The battle continued for several minutes in the grey light of dawn. I allowed myself a little look around as the world slowly woke around me and the glass still lake rocked when the bulk of the fish altered course. I had to steel myself as I was already wondering how big it might be, "Get it in the net first" I chided myself, "Remember Neil lost two at the net the other day, it ain't over till the net's lifted".
A broad back rose next to me, I dared to keep it coming up and lifted its head from the water, the fish lolled onto its side and I slipped it into my big net - then I breathed an enormous sigh.
Fully awake I went into auto pilot and leaving the fish in the secured net, set about preparing the unhooking mat, weigh sling, scales etc. All that done I stood and took in the scene for a moment noting that the birds were still singing and my actions were all but ignored by every other creature on the planet. I embraced the solitude then went to meet my latest guest.
It was a fat brute of a carp weighing 28lbs 9oz. Not the best looking fish in the world but it would do me. Oddly, Neil and I fish here together and to date have enjoyed a similar catch rate. All bar one or two of his fish have had really nice scale patterns yet all bar the same number of mine have been near leathers and, let's face it, unattractive. There's no explaining it of course, its just one of those things.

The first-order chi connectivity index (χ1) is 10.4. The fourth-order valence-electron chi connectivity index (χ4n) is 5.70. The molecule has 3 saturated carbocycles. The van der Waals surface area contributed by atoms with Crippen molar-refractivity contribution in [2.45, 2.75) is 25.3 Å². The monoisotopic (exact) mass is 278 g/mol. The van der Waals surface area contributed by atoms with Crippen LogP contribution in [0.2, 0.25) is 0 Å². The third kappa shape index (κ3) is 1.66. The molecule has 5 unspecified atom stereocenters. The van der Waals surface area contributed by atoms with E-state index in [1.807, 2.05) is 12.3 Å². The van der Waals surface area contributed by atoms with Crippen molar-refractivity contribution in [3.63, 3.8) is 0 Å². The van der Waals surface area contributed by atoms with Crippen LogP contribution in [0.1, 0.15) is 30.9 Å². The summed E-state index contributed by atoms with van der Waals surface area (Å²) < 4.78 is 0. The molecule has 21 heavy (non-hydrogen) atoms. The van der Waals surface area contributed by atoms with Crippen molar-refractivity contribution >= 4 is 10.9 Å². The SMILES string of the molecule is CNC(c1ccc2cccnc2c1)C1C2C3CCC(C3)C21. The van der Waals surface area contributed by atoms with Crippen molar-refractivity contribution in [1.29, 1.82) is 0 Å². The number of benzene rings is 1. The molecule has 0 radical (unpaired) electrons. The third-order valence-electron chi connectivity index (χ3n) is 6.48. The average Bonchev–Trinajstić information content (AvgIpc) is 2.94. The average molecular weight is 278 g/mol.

I spent the day keeping low and quiet. I did not expect daytime action at this time of the year but I wanted to blend into the surroundings so that any cruising fish may not notice me. I had many songbirds land within a few feet of me as I read and dozed indeed one blackbird flew directly at me to a point where I flinched and he put the last minute brakes on.
Dusk settled, the thrush had not long left his high perch and the bats had taken over the sky. Despite the chilly breeze that had been blowing earlier it felt mild and calm. Once again a strident blast of noise and a flashing LED had me scurrying forward to my rods. This time it was a refurbished Hardy LRH that took on the fighting curve whilst the ABU Cardinal's clutch begrudgingly allowed line to flow. Again there were no fireworks in the early stages of the fight, I figure the fish are still cold and sleepy as fish hooked in the summer here tend to rip your arm off at the shoulder. I was again uncertain of it's weight but was satisfied it was around the twenty mark. I had it coming in nicely and dipped the net to greet it when it went through a belligerent stage of wanting to do the opposite of my suggestions. There followed some heave ho and the rod, which again was landing its first fish for me, performed with aplomb and, at last, the net was lifted. I had a peak at the fish and smiled, another whopper.
It was almost dark so I just took a couple of shots on the mat rather than faff about with self takes or sacking the fish. I put a number on it at 28.15 and slipped it back for another day.
I slept soundly until the dawn when the birds once again began their routine and I drifted back to sleep to nature's musical accompaniment.
Posted by Dave Burr at 15:50 12 comments: